Supported by Europol’s European Cybercrime Centre (EC3) and the Joint Cybercrime Action Taskforce (J-CAT), as well as Eurojust and the European Banking Federation (EBF) the second coordinated European Money Mule Action (EMMA) culminated in the arrest of 178 individuals. Law enforcement agencies and judicial authorities from Bulgaria, Croatia, France, Germany, Greece, Hungary, Italy, Latvia, Moldova, the Netherlands, Poland, Portugal, Romania, Spain, United Kingdom, Ukraine, the United States Federal Bureau of Investigation (FBI) and United States Secret Service participated in the international operation.
Across Europe, 580 money mules were identified and the national law enforcement agencies interviewed 380 suspects in the course of the action week (14-18 November 2016), with overall reported losses amounting to EUR 23 million. During the week of the joint action, Europol and Eurojust set up a command post and a judicial coordination centre to assist the national authorities, cross-check all incoming data against the databases and collect intelligence for further analysis. Europol also deployed mobile offices to Italy and Romania. The successful hit on this wide-spread crime was supported by 106 banks and private partners.
The second EMMA action week is the continuation of a project conducted under the umbrella of the EMPACT Cybercrime Payment Fraud Operational Action Plan1. This priority area targets perpetrators of online and payment card fraud. From all reported money mule transactions in the scope of this operation, 95% were linked to cyber-enabled criminal activity.
Money mules are people who have been recruited as money laundering intermediaries for criminals and criminal organisations2.
After receiving the illegally obtained funds into their accounts, the individuals acting as money mules are asked to wire the money to a different account. These schemes are often disguised as legitimate job opportunities and the mules may keep some of the money for themselves as a commission.
Money mules play a crucial role in money laundering as criminal networks gain access to the stolen goods or funds without revealing their identity. As such, they could face a prison sentence, a fine, community service or the refund of the received proceeds to the victims. Think you are part of such a scheme? Find out what the signs are on our webpage.
Building on the success of the first EMMA operation, the second coordinated action banded together new partners among the police, judicial bodies as well as the banking sector. Starting today, the fight against money muling is underscored by a four-day prevention campaign in the participating countries. The multilingual communication campaign aims to raise awareness about the consequences of this crime3 both to the international, as well as the national audiences.
Steven Wilson, Head of Europol’s European Cybercrime Centre, said: “The European Money Mule Action is a successful example of public-private cooperation at the closest level. The results of this second edition demonstrate a very strong connection between cybercrime and the illegal transactions identified. Law enforcement, judges and prosecutors working together with the banking partners can crack down on extensive criminal networks either knowingly acting as money mules or misusing people who are duped into facilitating financial and other forms of crime. Furthermore, education also remains a powerful tool for law enforcement: EMMA has now grown in participation, bringing the awareness campaign to a larger public.”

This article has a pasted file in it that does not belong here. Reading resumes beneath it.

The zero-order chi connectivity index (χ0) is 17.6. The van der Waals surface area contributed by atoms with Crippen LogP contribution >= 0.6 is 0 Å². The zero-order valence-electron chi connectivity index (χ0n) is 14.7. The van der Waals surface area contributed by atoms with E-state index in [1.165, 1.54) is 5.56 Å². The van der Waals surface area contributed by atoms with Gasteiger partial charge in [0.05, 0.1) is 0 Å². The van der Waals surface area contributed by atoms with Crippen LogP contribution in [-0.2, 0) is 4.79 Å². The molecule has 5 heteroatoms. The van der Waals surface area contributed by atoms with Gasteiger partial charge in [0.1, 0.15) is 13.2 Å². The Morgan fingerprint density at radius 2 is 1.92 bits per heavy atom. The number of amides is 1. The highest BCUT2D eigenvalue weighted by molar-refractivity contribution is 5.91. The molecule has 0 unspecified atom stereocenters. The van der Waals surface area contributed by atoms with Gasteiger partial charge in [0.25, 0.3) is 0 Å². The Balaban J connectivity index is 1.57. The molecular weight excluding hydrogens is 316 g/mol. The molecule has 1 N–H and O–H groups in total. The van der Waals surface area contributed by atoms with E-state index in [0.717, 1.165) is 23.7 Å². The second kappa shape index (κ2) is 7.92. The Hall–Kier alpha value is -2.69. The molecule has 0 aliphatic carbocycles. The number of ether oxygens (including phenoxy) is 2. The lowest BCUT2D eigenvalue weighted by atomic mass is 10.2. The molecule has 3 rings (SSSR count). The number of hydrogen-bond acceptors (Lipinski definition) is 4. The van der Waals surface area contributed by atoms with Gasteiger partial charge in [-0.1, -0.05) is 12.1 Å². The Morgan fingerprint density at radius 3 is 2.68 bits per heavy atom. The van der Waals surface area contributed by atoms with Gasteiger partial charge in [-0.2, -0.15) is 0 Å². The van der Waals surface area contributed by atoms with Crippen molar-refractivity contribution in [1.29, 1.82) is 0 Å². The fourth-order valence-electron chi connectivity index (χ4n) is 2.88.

Michèle Coninsx, President of Eurojust, said: “To effectively tackle money mules, we need seamless cross-border cooperation among judicial and law enforcement authorities with the private actors. It is important to understand that money laundering may on the surface seem to be a small crime, but is orchestrated by organised crime groups, that is what we need to inform the public about. Therefore, the European Money Mule Action II is paramount to stop people being lured and recruited into aiding serious crime, to break this crime link, by being aware of who is behind this type of crime.”
Koen Hermans, Assistant to the National Member for the Netherlands, commented: “As money mules are an essential chain in every financial cybercrime criminal organisation, it is of the utmost importance to target these individuals as well. The critical success factor in this highly effective money mule action is the close cooperation between private, law enforcement and judicial actors, in order to deter offenders in Europe, and thereby reduce crime.”
Keith Gross, Chair of the European Banking Federation Cyber Security Working Group, said: “EMMA is now seen as a benchmark and a prime example of how law enforcement agencies, the financial sector and other key stakeholders join forces in tackling the illegal activity of money muling across Europe. This initiative can only go from strength to strength as more and more countries participate strategically and operationally.”
 EMPACT (European Multidisciplinary Platform against Criminal Threats) is the EU’s multi-annual policy cycle.
 The funds often come from phishing, malware attacks, on-line shopping/e-Commerce fraud, payment card fraud, business e-mail compromise (BEC), online fraud, and others.
 By agreeing to these illegal schemes the money mules risk the loss of their own personal information to the criminals, as well as long-term impacts on their bank accounts and credit scores, financial accountability for the crime committed and criminal charges.